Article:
Brian McGrory

Presidential debates were amazing TV

I woke up Tuesday morning not even wanting to open my eyes. What was the point? Why go on? What does it all really mean now that we will never see Barack Obama and Mitt Romney on the same debate stage again?

I’m sorry, but these weren’t just presidential face-offs. This was the greatest reality show in the history of television. This wasn’t only about politics and leadership, but the entirety of the human condition.

Who will ever forget that utterly bizarre look that Romney always had as Obama lectured from the other side of the split screen TV — lips pursed, eyes narrowed, neither smile nor scowl, but what? Sometimes, when I paused the cable at just the right time, it seemed like Romney was looking at the president with — dare I say it? — affection.


Never again will we wonder who wears the red tie and who wears blue, or how high Romney’s forehead will rise beneath that lush mane, or if you look hard enough, whether you can actually see Obama’s hair go gray.

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No more time contemplating which Obama would walk on stage — the put-upon professor too good for this lousy business of democracy, the confident incumbent pressing his case, or the condescending commander in chief who mentioned the board game “Battleship” for the first time in the history of presidential debates.

“Not true, governor. Not true.” Oh Barack, what I wouldn’t give to hear those words just one more time.

Which Romney would we get — the accomplished businessman prepared to offer each and every one of us a job or a raise, the overly aggressive challenger who wanted to scalp the moderator, or the tambourine-slapping peacenik who might make a good secretary of state in a second Obama term?

And please don’t tell me I’m the only one who wondered what the Secret Service would have done if Romney punched Obama in the face during that second, town hall-style debate. I think we know, but would agents have stood down if it was the other way around?


No more binders and bayonets. No more Romney scrupulously avoiding the word “Massachusetts.” Never again will we try to figure out which ridiculously handsome single-syllable son is married to which relentlessly attractive woman when the Romney family flocks to the stage.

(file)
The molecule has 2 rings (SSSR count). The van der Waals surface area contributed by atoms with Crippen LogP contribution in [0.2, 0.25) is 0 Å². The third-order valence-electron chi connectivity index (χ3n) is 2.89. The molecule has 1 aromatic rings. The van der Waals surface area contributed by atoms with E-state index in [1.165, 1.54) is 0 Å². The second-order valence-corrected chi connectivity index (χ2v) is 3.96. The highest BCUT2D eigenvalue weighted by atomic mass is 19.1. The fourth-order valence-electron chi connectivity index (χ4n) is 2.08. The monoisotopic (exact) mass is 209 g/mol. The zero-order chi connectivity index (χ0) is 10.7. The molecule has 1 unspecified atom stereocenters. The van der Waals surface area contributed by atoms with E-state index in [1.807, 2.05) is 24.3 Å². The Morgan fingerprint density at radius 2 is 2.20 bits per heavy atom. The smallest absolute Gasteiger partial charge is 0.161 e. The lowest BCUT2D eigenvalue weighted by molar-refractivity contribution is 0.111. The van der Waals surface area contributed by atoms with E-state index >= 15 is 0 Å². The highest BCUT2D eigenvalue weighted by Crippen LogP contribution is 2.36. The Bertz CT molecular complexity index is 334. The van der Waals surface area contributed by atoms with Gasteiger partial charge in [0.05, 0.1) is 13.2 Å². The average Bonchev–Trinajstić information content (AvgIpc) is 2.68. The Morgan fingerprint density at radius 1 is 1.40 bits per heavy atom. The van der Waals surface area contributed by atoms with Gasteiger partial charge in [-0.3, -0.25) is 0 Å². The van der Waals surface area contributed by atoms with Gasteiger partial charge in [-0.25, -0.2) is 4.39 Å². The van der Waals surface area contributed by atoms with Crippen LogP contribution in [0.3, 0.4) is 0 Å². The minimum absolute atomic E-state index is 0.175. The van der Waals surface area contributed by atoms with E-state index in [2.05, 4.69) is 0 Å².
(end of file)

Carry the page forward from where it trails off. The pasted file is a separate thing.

In a desperate attempt to change my mood Tuesday morning, I called John Kerry. Kerry, of course, was at the center of it all, the hand-picked stand-in who played the role of Mitt Romney in mock presidential debates with Obama. I caught him on the way to a Florida airport after he attended Monday’s event.

“I have been looking forward to this day of exorcism for a long time,” Kerry said, unadulterated joy coating every happy word that tumbled off his tongue. “I’m going to get some exercise and have a glass of wine with my wife.”

He said Obama initially reached out to him in April, and since then, he’s read virtually every speech Romney has given, every account of the rallies along the way, all in an attempt to channel Romney’s thinking in the campaign.

“What stunned me, took my breath away, was there was no consistent core philosophy,” said Kerry. “I’ve never met a person in public life that’s changed on every issue in public life — guns, gay rights, education, abortion, war, peace. Pick the issue.”


Well, that’s certainly one view, a common view, probably the right view — though admit it, Romney’s philosophical elasticity, like Obama’s moodiness, contributed to a hell of a show.

But now it’s gone just as a nation realized how good it had been. No more Joe Biden laughter. No more Paul Ryan earnestness. No more Diane Sawyer talking like she just tossed back a shot of schnapps in preparation for the postgame show. All that’s left are the negative ads, the hysterical analysis, and the questionable polls.

Mitt and Barack, forgive me for saying it, but I already miss you so.

Brian McGrory is a Globe columnist. He can be reached at